(Aug. 20, 2021) Summaries of three recent issuances from NCUA – on capitalizing loans, the rollout of the new examination tool, and on mortgage servicing rules – were published by NASCUS this week.
All three are available to members only. The summaries cover issuances – two letters to credit unions and one regulatory alert – issued by the agency over the last three weeks or so.
Early this month, the agency issued letter to credit unions (LTCU) 21-CU-07, which outlined limits on capitalization of loans to members. In particular, the letter pointed out, the financing of fees and commissions continue to be prohibited for federally insured credit unions, despite adoption of the new rule earlier this year allowing capitalization of loan interest. In the letter, the agency said that maintaining the prohibition on capitalization of fees “is an important consumer protection feature of the rule for member borrowers.”
In June, the agency’s board voted unanimously to lift the prohibition of capitalization of interest in connection with loan workouts and modifications; the rule took effect July 30. The change was made, NCUA said, to give borrowers additional access to loan workouts, perhaps caused by the economic disruption caused by the coronavirus crisis.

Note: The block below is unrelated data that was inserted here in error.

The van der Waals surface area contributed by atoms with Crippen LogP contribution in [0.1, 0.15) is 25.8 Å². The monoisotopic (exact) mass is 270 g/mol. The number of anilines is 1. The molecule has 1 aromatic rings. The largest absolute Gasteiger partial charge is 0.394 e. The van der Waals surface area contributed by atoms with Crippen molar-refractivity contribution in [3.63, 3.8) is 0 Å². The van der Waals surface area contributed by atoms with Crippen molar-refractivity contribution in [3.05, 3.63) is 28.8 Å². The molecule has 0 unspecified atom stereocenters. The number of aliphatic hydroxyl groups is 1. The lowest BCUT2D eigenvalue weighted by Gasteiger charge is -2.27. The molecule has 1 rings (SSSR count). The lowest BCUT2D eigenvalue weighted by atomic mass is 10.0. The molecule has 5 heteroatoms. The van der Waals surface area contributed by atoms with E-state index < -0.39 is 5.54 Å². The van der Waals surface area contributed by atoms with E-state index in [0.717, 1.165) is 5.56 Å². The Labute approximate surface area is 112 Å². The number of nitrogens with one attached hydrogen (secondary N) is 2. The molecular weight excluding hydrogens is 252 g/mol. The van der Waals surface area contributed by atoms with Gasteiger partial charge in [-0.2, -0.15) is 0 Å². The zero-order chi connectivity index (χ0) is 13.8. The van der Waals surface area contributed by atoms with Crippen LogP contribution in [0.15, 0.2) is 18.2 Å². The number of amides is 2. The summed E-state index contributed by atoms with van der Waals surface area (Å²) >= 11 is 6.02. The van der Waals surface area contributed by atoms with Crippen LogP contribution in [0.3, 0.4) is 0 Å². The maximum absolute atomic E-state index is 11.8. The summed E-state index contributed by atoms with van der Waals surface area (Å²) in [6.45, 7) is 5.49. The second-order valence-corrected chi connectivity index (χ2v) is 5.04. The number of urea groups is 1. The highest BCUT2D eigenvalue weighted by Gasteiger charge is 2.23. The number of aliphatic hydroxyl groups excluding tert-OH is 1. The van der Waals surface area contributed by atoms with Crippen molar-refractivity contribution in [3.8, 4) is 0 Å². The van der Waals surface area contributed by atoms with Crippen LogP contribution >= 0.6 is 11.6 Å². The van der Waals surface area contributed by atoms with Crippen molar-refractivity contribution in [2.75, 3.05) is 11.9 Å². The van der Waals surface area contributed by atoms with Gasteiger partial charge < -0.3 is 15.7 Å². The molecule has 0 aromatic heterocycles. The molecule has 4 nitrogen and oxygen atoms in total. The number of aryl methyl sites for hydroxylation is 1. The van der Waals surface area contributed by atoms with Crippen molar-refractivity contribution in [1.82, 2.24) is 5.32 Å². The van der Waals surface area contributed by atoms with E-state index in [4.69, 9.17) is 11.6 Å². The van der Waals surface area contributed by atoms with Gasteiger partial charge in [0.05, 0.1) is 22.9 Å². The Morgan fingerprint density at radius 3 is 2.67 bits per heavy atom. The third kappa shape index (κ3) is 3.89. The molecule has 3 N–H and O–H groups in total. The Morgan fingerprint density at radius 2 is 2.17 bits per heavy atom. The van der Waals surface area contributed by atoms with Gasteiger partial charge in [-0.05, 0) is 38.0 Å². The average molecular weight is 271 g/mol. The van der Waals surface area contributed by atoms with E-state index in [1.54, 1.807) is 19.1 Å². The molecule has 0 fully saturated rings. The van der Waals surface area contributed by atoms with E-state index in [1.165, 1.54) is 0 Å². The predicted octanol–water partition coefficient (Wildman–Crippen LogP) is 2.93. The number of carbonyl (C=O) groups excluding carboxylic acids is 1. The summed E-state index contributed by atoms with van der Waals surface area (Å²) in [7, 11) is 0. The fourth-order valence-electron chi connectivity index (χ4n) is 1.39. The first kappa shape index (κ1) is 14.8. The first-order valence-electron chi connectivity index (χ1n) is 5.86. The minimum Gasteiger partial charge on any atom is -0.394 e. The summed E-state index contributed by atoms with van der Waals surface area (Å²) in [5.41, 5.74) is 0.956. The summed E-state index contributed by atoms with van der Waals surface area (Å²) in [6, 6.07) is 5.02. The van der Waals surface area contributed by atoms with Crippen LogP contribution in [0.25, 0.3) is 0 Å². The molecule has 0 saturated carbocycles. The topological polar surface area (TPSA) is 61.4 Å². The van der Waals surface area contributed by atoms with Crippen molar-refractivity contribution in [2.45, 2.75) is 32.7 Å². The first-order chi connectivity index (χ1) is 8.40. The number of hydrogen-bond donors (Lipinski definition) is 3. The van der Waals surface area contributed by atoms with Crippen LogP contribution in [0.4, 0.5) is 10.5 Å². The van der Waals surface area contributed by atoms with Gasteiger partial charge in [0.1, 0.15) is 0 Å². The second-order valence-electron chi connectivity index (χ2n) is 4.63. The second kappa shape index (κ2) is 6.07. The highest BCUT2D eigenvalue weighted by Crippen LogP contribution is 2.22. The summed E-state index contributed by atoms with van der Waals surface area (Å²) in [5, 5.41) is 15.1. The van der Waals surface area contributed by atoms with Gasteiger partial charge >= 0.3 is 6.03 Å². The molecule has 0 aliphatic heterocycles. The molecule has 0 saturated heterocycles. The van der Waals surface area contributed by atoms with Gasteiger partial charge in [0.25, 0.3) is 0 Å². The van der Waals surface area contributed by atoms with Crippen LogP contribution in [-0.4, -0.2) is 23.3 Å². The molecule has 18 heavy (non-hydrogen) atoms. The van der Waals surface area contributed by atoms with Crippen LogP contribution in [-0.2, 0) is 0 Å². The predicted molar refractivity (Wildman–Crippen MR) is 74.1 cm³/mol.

The second letter (LTCU 21-CU-08) summarized listed the new applications (and their implementation) the agency is employing for assisting in exams and communicating to credit unions. The letter, issued just last week, noted that the agency would begin transitioning to its new Modern Examination and Risk Identification Tool (MERIT) exam tool and other applications meant to modernize and streamline the agency’s operations. The other tools include the Data Exchange Application (DEXA), the Administrative Portal, and the Consumer Access Process and Reporting Information System (CAPRIS) for federal credit unions.
The letter also offers insights about who at credit unions can use the new tools, and how the tools integrate with state supervisory authority (SSA) examination and supervision programs.
The third item summarized by NASCUS and published this week is of a regulatory alert (21-RA-08), which urges review of CFPB mortgage servicing rules. According to the alert, credit unions are urged to review the June 30 rule temporarily amending certain mortgage servicing requirements under the bureau’s Regulation X to assist borrowers affected by the COVID-19 emergency. The alert noted that the CFPB rule — which takes effect Aug. 31 — only applies to servicers that service mortgages secured by a borrower’s principal residence and does not apply to small servicers.